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When an army officer's wife is found dead in the front hall of her home in Islington during the evening of Tuesday 23 March 1915, the police initially believe it to be a tragic accident. Then a bullet is discovered lodged in Annie Wootten's spine and the authorities belatedly realise they have a murder on their hands. The story becomes a national sensation when detectives dramatically arrest their prime suspect in a Central London bar.
The case has all the ingredients of a classic murder mystery: a strange voice at the scene of the crime, a smouldering blouse, an anonymous telegram, a veiled lady, a missing revolver and even a dog which fails to bark in the night. Somewhat overshadowed in its day by reports of the trial of the 'Brides in the Bath' serial killer, George Joseph Smith, which took place in the at the same time as the trial of the accused murderer, it is surprisingly little known today but David Barrat uses unpublished documents held in the National Archives to bring the story back to life as he attempts to solve the riddle of who did it and how.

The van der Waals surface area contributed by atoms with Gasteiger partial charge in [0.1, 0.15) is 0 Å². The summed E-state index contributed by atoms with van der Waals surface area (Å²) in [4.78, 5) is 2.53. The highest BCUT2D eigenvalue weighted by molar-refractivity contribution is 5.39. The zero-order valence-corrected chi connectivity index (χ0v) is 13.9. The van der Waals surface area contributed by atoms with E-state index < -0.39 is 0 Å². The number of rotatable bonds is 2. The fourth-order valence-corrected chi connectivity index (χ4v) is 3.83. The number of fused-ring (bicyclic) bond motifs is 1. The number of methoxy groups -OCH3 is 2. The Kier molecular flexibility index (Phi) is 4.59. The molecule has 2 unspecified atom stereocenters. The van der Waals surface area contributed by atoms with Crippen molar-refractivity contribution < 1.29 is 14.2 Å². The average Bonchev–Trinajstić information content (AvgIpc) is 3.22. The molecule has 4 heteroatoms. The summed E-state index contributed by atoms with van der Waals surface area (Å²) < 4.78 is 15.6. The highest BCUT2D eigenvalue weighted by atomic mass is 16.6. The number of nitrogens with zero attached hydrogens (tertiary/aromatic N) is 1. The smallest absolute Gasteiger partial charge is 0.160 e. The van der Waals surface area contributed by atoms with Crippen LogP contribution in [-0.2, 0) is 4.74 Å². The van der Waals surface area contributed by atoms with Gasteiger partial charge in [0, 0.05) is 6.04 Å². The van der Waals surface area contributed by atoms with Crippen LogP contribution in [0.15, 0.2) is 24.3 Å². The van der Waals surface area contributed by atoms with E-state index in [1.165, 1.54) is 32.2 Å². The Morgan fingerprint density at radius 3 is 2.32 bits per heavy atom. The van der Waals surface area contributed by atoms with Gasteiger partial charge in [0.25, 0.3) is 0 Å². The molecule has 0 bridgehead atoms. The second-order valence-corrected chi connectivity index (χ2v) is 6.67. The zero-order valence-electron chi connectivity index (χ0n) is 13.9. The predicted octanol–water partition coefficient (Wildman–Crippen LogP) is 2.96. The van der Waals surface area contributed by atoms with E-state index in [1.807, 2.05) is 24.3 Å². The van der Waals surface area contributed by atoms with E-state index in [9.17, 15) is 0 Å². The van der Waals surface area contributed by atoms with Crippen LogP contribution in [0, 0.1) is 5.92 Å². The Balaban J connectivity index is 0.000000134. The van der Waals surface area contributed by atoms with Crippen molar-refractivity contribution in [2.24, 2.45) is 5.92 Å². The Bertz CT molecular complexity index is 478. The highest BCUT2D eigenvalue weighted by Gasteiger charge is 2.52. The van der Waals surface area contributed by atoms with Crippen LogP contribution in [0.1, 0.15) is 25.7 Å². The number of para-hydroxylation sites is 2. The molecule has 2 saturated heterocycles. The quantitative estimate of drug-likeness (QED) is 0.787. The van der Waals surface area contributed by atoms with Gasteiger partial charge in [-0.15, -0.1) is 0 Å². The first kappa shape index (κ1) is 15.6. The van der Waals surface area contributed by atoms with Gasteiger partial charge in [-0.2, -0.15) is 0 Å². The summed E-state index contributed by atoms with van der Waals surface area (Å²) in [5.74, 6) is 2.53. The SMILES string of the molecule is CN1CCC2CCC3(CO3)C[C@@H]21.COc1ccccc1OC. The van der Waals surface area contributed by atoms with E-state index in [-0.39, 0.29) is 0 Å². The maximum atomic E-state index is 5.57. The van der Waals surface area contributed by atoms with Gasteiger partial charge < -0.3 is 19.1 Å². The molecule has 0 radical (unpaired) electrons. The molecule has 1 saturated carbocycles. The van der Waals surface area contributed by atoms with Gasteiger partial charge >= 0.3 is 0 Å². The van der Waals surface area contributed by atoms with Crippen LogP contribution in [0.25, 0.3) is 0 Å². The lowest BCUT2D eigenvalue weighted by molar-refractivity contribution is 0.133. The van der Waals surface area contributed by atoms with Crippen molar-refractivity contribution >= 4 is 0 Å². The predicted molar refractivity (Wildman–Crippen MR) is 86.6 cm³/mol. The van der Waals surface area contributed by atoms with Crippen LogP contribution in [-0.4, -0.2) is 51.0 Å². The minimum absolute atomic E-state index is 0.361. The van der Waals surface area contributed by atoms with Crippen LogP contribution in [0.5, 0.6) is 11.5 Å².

See photographs of Marie Wheatley from 1915 here